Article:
The album was recorded, once again, in the “live-off-the-floor” style with Karen Kane, but this time there were some overdubs with the other players that I mentioned. I recall that we had one day off in between tracking the main parts and laying the overdubs. Since those overdubs included my harmonies, I remember standing in my basement apartment with a dictaphone in one hand and the remote control for the stereo in the other while I listened and sang harmonies along to the lead lyrics. I recorded them as I practiced and then dutifully copied down all of the corresponding time codes on the dictaphone. I came to the studio the next day with my recorded reminder of what to sing tucked safely in my pocket.

In terms of payment for this record, Karen agreed to a partial points system on the gross sales because our budget wasn’t broad enough to afford her services this time. It was 3% deal but I was foggy as to the details. I asked her if she remembered any more clearly and this is what she wrote:

“In regards to the royalty you paid me, here’s what happened. The first album, I was paid for my work with no royalty. For the second album, I believe I worked for a smaller fee and we agreed to 2 payments a year (one in May and one in December) based on sales. In 2001, I came to a gig and in the envelope you gave me was a check for the royalty payment AND also a letter asking me if I felt comfortable with stopping the payments. What you didn’t know at the time, was that I came to your gig that night SPECIFICALLY to inform you that I would be letting you off the hook for anymore payments. I felt I was appropriately compensated for my work. So we were both on the same wavelength and didn’t even know it!”

So, I owe Karen a lot of gratitude for taking only what she felt she had earned and not extending us further. When I signed our contract, I hadn’t thought about setting a term and I learned the hard way that this is an important feature to all royalty agreements!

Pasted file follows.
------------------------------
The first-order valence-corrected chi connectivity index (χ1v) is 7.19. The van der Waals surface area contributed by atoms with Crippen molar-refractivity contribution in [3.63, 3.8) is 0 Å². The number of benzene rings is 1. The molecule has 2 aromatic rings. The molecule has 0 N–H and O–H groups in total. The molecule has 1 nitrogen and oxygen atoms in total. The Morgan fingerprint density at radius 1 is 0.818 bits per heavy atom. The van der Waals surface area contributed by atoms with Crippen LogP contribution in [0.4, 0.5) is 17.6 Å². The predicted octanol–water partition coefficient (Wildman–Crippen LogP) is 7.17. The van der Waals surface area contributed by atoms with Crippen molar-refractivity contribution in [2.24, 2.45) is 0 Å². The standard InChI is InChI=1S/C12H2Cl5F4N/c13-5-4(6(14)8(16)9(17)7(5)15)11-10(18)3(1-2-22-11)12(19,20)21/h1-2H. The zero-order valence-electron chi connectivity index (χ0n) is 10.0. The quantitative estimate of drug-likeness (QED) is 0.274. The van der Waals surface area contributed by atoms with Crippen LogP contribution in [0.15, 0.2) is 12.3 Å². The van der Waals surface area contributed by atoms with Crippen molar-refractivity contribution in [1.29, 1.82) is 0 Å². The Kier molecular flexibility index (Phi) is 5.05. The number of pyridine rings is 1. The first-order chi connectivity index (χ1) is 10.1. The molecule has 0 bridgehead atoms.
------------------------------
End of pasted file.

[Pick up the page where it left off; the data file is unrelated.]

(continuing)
And, of course, in regards to the liner notes, I had now set myself up for having to do an interesting or weird fold with my album graphics. The fans expected it and I had trapped myself into those expectations with my own creativity in the packaging department to date.

I chose the “Mad Magazine” approach for this one and just did vertically folded strips on the inside cover.

They all created a picture and then the picture would fan outwards like an accordian when stretched, revealing other images tucked behind. The folding technique had nothing to do with the album concept, but what could I do? It was impossible to equate the appropriateness of folding in the corners for “Can’t Corner Me”!

I’ll add one more note about a song on this record that is worth mentioning: “Water Is The Cure-All.”

This was a co-write with a friend of Adam Slayer’s named Matt Hall. Matt was an avid composer of beats and grooves on the computer and, even then, I had a keen interest in electronic music that I had not yet explored (and didn’t explore until “Lentic,” 2009). He wrote this piece and asked me if I had any ideas as to what to do with it. Lyndell also came to his place and laid down some electric violin and I added some guitar parts. Together, we tailored the arrangement and I took it home and wrote the lyrics.

When I listen back to the piece, I’m a little spooked by it. Speaking of the days of black and white choices, I had finished my university education and had distinctly chosen music over China as though there was no option for both, as though the colour “grey” didn’t exist. Yet, this piece is a calling to China in so many ways as though I’m willing that part of myself to not be forgotten–by me! Seems that I was already doubting my own self-imposed dichotomies.